3. Brokkos, Apex of Forever

Brokkos, Apex of Forever

I remember during my set review with Rob, talking about this guy and not being completely impressed with him. I think that had a lot to do with my confusion about the mutate mechanic at the time. Since then I've come to realize that Brokkos turns any creature you draw in the late game into a 6/6 trampler, which is extremely hard to deal with. Paradise Druid? 6/6 trampler that taps for mana. Arboreal Grazer? 6/6 trampler with reach. Murderous Rider? 6/6 trampler with lifelink. The fact that Brokkos keeps coming back, over and over, is just such a pain to deal with. And even just casting him for his cost leaves you with a 6/6 trampler for only five mana. This card is another gem that should be seeing more action.

2. Genesis Ultimatum

Genesis Ultimatum

Easily one of my favorite new Ultimatums, if not my favorite. It's basically just the Inspired Ultimatum, but with a lot more mana value. Both are allowing you to draw five cards, and I think being able to put those cards directly into play is significantly better than dealing five damage and gaining five life. You could be netting something like 15 free mana with this card. I had a blast playing with this card in the Fires of Invention deck I showed off a while back, and this is another Green card that I feel like we should be ramping into.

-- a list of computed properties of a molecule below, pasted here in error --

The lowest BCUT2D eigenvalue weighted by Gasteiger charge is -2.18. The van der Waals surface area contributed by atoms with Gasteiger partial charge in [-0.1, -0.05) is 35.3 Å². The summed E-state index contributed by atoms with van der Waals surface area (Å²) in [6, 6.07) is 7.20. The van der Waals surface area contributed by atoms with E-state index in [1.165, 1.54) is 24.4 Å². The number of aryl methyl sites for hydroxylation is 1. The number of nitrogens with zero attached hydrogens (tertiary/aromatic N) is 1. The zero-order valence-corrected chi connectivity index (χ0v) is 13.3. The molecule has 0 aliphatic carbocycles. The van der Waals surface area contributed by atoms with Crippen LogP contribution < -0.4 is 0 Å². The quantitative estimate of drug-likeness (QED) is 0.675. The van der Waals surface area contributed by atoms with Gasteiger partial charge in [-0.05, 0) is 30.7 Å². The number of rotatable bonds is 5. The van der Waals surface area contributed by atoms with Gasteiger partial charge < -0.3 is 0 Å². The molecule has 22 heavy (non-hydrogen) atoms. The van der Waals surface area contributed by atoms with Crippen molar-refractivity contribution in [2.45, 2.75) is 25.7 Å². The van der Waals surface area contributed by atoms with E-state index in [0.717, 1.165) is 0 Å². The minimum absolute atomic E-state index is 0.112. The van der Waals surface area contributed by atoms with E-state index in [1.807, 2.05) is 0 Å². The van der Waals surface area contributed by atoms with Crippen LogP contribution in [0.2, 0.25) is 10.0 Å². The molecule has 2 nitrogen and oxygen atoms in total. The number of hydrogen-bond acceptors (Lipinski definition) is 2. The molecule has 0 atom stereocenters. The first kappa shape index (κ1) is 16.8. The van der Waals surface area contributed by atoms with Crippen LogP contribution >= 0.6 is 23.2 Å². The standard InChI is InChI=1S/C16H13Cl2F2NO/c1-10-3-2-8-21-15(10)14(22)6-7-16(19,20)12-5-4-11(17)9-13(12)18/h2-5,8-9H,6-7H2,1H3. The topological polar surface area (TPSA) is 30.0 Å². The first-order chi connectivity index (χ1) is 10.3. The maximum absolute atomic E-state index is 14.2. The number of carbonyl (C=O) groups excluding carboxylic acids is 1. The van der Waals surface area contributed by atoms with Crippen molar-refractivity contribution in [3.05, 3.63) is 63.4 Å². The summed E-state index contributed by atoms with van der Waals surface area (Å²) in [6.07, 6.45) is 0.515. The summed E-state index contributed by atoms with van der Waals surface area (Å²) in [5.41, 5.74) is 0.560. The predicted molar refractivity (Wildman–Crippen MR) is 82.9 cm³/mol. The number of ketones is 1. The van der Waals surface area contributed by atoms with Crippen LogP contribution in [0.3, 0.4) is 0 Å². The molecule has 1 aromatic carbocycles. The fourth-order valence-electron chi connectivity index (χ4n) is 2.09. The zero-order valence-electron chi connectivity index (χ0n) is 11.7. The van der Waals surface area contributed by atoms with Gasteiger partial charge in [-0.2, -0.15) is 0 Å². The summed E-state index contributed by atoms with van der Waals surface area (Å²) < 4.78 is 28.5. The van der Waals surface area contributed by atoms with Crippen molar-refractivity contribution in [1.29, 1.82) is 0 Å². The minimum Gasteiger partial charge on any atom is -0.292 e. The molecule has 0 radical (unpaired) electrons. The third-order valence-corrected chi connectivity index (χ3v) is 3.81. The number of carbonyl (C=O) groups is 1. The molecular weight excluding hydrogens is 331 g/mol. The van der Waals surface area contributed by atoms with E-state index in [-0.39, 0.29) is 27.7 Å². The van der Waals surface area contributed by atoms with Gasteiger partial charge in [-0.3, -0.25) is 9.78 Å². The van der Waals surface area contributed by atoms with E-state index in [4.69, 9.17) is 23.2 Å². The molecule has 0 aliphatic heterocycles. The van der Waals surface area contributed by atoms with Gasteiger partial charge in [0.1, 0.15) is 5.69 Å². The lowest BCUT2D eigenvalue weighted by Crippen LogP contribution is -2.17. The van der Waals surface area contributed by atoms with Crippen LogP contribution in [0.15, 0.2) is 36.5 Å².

1. Nethroi, Apex of Death

Nethroi, Apex of Death

I actually have no idea why this card isn't seeing more play and, despite doing an entire set review, I was pretty shocked at its abilities; I guess didn't even really remember them. For starters, this is simply a 5/5 for five with lifelink and deathtouch. A bigger Vampire Nighthawk, if you will. But once you mutate it, you get to return any number of creatures with total power ten or less from your graveyard to the battlefield?! How on earth is that a reasonable ability?

While the mutate cost is a little expensive at seven mana, you can easily just cast it for five, then when you have six mana, mutate something like an Auspicious Starrix onto it. Can you even imagine the value here? Any number of creatures with ten total power is a lot, and typically at least two bodies. I'm actually going to try and build around this card in the next week or so, so I'll keep you guys updated as to how it goes.

Folks, that's all I have for this week. I hope you all enjoyed this list of fun rares and mythics, and I'd love for you to list your favorite cards that aren't seeing enough play in the comments below! Be sure to also use promo code FRANK 5 for 5% off! Thank you so much for reading, I love you guys a ton, stay safe, and I'll see you next week!

Frank Lepore